Ford said it now plans to produce 690,000 vehicles in North America during the second quarter, a further reduction of 20,000 units from previously announced planned production levels and a decline of 15 percent from the second quarter of 2007. The company plans to produce between 510,000 and 540,000 units in the third quarter, down 15 to 20 percent from the same period last year. Fourth-quarter production is expected to be between 590,000 and 630,000 units, down 2 to 8 percent from year-ago levels.

The second-half production plan includes higher car and crossover production compared with a year ago and will be achieved through overtime and added shifts at Ford’s smaller car and crossover assembly plants. Large truck and SUV production in the second half will be lower than a year ago, with reductions achieved through a combination of additional downtime, shift reductions and line-speed actions.

The lower overall production, dramatic model mix shifts and substantially higher commodity costs are forcing a change in Ford’s near-term financial outlook, the company said.

“Rapidly rising commodity prices – particularly steel prices – and higher gasoline prices that are accelerating consumers’ shift away from large trucks and SUVs together are having a tremendous impact on our sales, our manufacturing operations and our profitability as we look to 2009,” said Mark Fields, Ford’s President of The Americas.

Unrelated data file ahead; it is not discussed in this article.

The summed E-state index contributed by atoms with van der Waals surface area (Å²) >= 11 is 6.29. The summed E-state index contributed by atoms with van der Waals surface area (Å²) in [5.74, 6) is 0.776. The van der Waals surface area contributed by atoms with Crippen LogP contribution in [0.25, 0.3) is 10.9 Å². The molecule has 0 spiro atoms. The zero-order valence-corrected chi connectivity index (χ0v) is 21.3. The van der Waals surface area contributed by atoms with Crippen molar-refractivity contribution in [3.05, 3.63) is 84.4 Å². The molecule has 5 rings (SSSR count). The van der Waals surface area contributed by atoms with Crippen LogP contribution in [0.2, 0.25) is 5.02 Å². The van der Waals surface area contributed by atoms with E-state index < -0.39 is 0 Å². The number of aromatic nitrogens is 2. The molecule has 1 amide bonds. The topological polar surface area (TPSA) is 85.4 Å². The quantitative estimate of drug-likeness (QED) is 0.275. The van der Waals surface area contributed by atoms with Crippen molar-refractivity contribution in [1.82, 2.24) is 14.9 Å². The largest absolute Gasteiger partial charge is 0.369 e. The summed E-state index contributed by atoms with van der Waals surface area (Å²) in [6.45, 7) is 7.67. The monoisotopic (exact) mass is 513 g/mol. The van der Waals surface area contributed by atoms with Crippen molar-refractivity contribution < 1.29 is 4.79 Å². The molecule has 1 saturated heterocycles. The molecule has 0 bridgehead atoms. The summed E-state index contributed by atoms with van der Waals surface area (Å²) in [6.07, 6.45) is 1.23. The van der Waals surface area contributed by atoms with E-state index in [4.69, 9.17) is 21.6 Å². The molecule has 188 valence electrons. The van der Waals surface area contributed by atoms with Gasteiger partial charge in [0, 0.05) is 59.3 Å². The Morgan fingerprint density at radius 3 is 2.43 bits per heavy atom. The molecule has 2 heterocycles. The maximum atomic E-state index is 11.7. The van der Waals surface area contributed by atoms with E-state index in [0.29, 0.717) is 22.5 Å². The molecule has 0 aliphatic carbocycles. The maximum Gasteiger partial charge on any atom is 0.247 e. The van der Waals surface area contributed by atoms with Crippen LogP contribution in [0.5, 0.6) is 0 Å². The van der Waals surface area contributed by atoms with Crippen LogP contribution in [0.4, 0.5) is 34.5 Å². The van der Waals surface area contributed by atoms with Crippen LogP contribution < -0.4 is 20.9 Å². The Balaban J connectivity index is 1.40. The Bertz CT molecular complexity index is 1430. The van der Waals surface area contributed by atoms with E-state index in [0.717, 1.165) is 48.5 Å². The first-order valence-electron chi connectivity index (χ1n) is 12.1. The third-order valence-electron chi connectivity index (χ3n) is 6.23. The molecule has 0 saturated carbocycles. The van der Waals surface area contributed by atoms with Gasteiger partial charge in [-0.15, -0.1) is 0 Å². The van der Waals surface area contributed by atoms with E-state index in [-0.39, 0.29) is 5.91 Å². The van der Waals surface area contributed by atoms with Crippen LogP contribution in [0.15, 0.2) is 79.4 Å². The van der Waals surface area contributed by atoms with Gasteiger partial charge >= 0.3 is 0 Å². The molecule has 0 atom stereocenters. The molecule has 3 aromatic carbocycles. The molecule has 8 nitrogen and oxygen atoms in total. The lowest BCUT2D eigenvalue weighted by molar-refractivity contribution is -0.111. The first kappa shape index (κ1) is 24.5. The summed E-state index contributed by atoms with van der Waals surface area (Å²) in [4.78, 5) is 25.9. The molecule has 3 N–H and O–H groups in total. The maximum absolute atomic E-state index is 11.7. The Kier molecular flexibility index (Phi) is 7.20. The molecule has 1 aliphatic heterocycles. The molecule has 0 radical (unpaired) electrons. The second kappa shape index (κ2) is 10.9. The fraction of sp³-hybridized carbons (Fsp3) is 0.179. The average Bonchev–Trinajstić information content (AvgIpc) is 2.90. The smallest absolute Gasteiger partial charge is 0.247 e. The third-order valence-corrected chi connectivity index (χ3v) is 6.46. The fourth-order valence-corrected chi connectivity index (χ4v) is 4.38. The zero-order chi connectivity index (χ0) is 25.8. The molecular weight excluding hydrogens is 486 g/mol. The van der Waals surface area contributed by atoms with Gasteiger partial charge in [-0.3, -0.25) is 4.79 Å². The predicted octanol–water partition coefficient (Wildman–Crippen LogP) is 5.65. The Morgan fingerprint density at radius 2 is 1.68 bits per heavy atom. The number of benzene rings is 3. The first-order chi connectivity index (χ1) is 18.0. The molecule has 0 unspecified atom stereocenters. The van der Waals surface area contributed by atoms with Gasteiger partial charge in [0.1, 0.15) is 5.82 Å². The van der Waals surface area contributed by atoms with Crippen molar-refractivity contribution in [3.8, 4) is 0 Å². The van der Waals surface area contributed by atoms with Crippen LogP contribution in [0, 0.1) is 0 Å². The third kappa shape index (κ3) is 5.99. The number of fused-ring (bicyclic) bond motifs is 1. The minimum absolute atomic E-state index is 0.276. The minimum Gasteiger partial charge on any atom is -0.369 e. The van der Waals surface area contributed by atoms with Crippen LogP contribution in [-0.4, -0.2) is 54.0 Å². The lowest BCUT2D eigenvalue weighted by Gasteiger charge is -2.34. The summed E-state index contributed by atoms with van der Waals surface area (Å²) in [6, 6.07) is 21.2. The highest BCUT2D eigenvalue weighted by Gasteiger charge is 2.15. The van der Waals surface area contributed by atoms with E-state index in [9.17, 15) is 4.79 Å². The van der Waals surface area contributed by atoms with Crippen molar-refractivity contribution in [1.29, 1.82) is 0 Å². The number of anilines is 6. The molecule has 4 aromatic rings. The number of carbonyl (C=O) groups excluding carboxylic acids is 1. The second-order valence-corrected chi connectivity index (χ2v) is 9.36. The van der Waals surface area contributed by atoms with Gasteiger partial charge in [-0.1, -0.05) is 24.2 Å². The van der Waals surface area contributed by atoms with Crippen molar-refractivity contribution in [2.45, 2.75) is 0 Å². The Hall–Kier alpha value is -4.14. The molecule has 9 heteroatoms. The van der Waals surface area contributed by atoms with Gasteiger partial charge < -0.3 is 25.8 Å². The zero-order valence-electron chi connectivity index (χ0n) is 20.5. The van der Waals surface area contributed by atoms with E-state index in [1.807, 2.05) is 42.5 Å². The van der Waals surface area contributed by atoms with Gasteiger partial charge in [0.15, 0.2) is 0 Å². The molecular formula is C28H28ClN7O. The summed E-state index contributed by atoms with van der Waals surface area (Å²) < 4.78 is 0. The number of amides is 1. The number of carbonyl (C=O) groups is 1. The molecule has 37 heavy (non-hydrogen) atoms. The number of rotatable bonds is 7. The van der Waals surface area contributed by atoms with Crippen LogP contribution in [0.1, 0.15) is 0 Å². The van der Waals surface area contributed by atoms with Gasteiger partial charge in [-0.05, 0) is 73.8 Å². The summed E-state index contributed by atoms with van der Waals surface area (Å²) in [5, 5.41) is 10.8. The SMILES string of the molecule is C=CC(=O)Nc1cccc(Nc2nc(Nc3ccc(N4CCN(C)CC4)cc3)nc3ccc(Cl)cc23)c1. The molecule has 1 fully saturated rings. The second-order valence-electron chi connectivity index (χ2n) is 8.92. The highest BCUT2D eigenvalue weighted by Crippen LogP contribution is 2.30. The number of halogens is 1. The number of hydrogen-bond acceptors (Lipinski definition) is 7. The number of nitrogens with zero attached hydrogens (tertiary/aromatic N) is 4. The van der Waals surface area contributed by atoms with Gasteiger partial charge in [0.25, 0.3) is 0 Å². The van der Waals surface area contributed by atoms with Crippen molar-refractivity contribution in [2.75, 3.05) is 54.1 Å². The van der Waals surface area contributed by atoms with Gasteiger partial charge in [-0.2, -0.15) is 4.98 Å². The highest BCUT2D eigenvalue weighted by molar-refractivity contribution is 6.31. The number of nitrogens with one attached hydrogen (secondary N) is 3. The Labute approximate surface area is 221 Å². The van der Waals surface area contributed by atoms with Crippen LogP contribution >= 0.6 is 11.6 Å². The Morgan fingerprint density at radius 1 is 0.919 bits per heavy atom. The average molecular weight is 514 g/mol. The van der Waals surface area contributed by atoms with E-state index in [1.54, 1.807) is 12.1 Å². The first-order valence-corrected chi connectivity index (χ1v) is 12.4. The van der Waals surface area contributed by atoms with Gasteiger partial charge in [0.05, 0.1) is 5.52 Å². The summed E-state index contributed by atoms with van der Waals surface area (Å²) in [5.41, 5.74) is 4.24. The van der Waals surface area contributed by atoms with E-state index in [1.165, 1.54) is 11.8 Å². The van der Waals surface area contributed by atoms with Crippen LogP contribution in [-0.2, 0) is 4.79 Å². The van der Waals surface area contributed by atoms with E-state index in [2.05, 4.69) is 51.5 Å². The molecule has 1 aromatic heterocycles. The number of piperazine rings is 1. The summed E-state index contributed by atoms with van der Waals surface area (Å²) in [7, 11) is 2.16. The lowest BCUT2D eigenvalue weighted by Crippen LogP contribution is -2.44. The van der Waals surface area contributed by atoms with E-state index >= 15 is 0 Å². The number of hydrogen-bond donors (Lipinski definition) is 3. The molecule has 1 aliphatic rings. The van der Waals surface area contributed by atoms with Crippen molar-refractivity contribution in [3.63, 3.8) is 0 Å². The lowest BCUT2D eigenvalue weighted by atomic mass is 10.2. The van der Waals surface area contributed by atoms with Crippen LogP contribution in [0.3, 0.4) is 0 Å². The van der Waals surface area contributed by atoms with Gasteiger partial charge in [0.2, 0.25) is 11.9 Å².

“Unless there is a fairly rapid turnaround in U.S. business conditions, which we are not anticipating, it now looks like it will take longer than expected to achieve our North American Automotive profitability goal,” Mulally said. “Overall, we expect to be about break-even companywide in 2009 – with continued strong results in Europe and South America.”

Given the external challenges, Ford said it is more critical than ever to continue executing its transformation plan, which includes:

* Aggressively restructuring to operate profitably at the current demand and changing model mix
* Accelerating the development of new products that customers want and value
* Financing the plan and improving the balance sheet
* Working together effectively as one team, leveraging Ford’s global assets